Nevertheless, Japan’s lurking fear is that pan-Asianism excluding the United States could push America to be further inward-looking. Deeper U.S. engagement in Asia is indispensable to balance China. TPP desperately needs the U.S. market to have strategic significance. Opinion in Tokyo is polarized on whether the United States should be tethered to TPP by whatever means — even a bilateral deal with Japan or rebranding TPP to placate Trump as part of a “Trump Pacification Plot.”

The turmoil over U.S. involvement is enough to tilt the Japanese government to hedge. Motivated further by the tensions on the Korean Peninsula, Abe has been pushing to improve Sino-Japanese relations. The concentration of Xi Jinping’s power in China has unexpectedly facilitated Beijing’s acceptance of friendliness toward Japan. The stabilization of relations is paving the way for mutual head of state visits, something unthinkable in 2010.

The sum total is the emergence of a new regional order without the United States. Japan is looking to fill the vacuum in partnership with Asian countries. The immediate aim is not to oppose or contain China but instead to fill the American void in economic and rulemaking terms.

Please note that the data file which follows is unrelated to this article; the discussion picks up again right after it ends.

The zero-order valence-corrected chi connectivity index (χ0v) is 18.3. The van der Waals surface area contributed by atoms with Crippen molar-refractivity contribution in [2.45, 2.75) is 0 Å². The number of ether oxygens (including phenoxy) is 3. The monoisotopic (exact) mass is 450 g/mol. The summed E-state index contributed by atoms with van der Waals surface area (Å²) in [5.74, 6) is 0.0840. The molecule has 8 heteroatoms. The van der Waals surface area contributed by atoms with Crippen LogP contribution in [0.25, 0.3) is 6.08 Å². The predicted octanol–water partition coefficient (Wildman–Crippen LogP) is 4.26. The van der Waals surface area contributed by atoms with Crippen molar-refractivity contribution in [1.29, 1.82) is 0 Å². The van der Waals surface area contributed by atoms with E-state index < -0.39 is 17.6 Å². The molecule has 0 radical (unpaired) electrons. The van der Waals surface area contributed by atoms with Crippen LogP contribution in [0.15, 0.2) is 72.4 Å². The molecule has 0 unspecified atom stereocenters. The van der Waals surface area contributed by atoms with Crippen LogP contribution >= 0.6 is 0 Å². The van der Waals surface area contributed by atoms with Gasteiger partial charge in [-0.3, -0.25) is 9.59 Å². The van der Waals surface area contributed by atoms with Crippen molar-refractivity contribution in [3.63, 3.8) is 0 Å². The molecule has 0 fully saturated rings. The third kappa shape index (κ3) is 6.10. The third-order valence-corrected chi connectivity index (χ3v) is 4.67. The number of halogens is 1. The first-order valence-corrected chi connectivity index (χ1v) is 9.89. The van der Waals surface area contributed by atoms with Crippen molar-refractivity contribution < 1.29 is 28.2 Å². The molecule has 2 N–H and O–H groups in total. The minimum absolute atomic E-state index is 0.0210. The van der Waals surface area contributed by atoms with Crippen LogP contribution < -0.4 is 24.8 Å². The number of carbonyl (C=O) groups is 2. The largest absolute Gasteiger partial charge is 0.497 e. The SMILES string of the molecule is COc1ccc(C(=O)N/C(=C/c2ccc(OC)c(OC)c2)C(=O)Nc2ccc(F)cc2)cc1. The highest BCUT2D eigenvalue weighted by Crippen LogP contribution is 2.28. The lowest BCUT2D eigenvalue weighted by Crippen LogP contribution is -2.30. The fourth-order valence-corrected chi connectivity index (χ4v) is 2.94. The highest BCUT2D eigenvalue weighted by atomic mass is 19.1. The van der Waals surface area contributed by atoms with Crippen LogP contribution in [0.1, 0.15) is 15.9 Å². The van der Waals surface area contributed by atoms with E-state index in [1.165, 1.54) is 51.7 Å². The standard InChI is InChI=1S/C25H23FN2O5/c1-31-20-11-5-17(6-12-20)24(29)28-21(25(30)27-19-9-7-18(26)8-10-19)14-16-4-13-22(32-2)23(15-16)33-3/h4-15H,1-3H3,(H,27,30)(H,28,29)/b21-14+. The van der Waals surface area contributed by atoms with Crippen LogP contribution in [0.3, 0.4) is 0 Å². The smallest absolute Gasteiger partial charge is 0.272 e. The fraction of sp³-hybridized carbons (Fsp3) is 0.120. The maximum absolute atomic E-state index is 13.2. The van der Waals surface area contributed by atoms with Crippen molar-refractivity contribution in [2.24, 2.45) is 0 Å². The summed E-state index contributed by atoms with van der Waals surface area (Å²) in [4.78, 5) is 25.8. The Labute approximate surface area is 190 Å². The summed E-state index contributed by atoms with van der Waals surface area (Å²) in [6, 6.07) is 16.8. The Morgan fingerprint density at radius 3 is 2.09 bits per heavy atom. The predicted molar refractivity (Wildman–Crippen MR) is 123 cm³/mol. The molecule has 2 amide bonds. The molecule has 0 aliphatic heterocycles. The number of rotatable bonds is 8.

What becomes less clear in this emerging pan-Asianism is security. East Asia has become the region with the highest potential for geopolitical instability with global implications. With the existential threat on the Korean Peninsula and a confident, assertive China, there is a need for more robust Japanese national security. Yet Japan’s central vision here, too, has and remains to be anchored in Asia-Pacific fusion through the U.S.-Japan alliance. Since economics and security cannot be neatly partitioned, deep regional economic engagement by the United States is essential.

For now, Japan’s independent international leadership is an unprecedented postwar development with potential to shape the entire regional alignment in East Asia.